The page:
Eight leading drug, chemical and computer companies have formed a San Diego-based consortium to conduct basic research into computer-aided molecular design programs.
The consortium could slash research costs and speed the development of new chemical and pharmaceutical products, said David H. Klipstein, president of Biosym Technologies, which has been organizing the group for a year. Biosym is a small, privately held San Diego-based company that develops molecular computer modeling tools for the chemical research industry.
In addition to Biosym, the consortium includes Abbott Laboratories, Cray Research, E.I. du Pont de Nemours, Monsanto, Merck Sharp & Dohme Research Laboratories, Rohm & Haas, and The Upjohn Co.
The consortium will use powerful computers to formulate mathematical models simulating chemical interactions that otherwise would have to be performed in time-consuming laboratory experiments, Klipstein said Monday.
The companies already had initiated their own molecular modeling programs, Klipstein said, but joined the San Diego consortium to speed basic research into the field, which is "crucial to the growth of the chemical and pharmaceutical industries."
Molecular research is "just entering an era . . . where scientists can use computers to experiment with different variations and combinations," said Klipstein.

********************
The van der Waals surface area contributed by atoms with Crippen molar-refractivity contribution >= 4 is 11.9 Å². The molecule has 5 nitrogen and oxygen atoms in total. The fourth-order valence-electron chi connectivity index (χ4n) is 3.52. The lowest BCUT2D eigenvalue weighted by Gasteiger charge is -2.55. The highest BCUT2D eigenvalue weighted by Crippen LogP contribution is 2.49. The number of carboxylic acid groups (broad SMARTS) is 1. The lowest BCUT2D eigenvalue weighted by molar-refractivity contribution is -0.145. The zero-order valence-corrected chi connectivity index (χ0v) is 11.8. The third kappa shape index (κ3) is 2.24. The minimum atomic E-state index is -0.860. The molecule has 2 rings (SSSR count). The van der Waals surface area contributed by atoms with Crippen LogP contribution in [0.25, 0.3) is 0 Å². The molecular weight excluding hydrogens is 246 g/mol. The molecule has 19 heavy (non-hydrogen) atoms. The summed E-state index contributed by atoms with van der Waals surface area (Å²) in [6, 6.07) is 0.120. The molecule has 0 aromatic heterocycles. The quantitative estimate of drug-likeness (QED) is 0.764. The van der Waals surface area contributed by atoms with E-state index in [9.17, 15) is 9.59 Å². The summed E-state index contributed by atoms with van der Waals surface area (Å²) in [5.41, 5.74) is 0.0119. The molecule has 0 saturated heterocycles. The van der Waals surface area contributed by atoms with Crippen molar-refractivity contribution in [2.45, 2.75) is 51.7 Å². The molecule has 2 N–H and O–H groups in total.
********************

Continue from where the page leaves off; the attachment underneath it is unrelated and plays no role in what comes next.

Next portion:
"Although they're not talking about a gigantic breakthrough or a new technology, it is very important to know exactly what the potential functions of molecules are," said Robert Kraut, a chemistry professor at UC San Diego. He described the consortium's research as "a refinement (of existing knowledge) that should have been done a long time ago."
Consortium members hope to develop "accurate descriptions of how individual molecules act and how different molecules interact," said Robert Fletterick, a professor of biochemistry at UC San Francisco.
"People in chemistry and biochemistry have long recognized that there's been the need for a major effort at improving the programs that simulate and predict the properties of individual and collective molecules," Fletterick said.
The three-year program will have a $250,000 budget during the first year, said Klipstein, who expects that the consortium will "grow during the next two years to become more of a significant thing."
Biosym's five-member research staff will be augmented by the research of individual consortium members. Research will be conducted on computers at Biosym, at member companies and at the Minneapolis headquarters of Cray Research, which builds supercomputers--ones that can process millions of bits of information quickly.
Biosym has been using existing but less sophisticated computer-generated simulations to develop its own line of molecular modeling programs, Klipstein said.
Consortium members, who are contributing both funding and staffers, will share in research findings. Biosym plans to add the new computer programs generated by the consortium to its line of molecular computer modeling tools.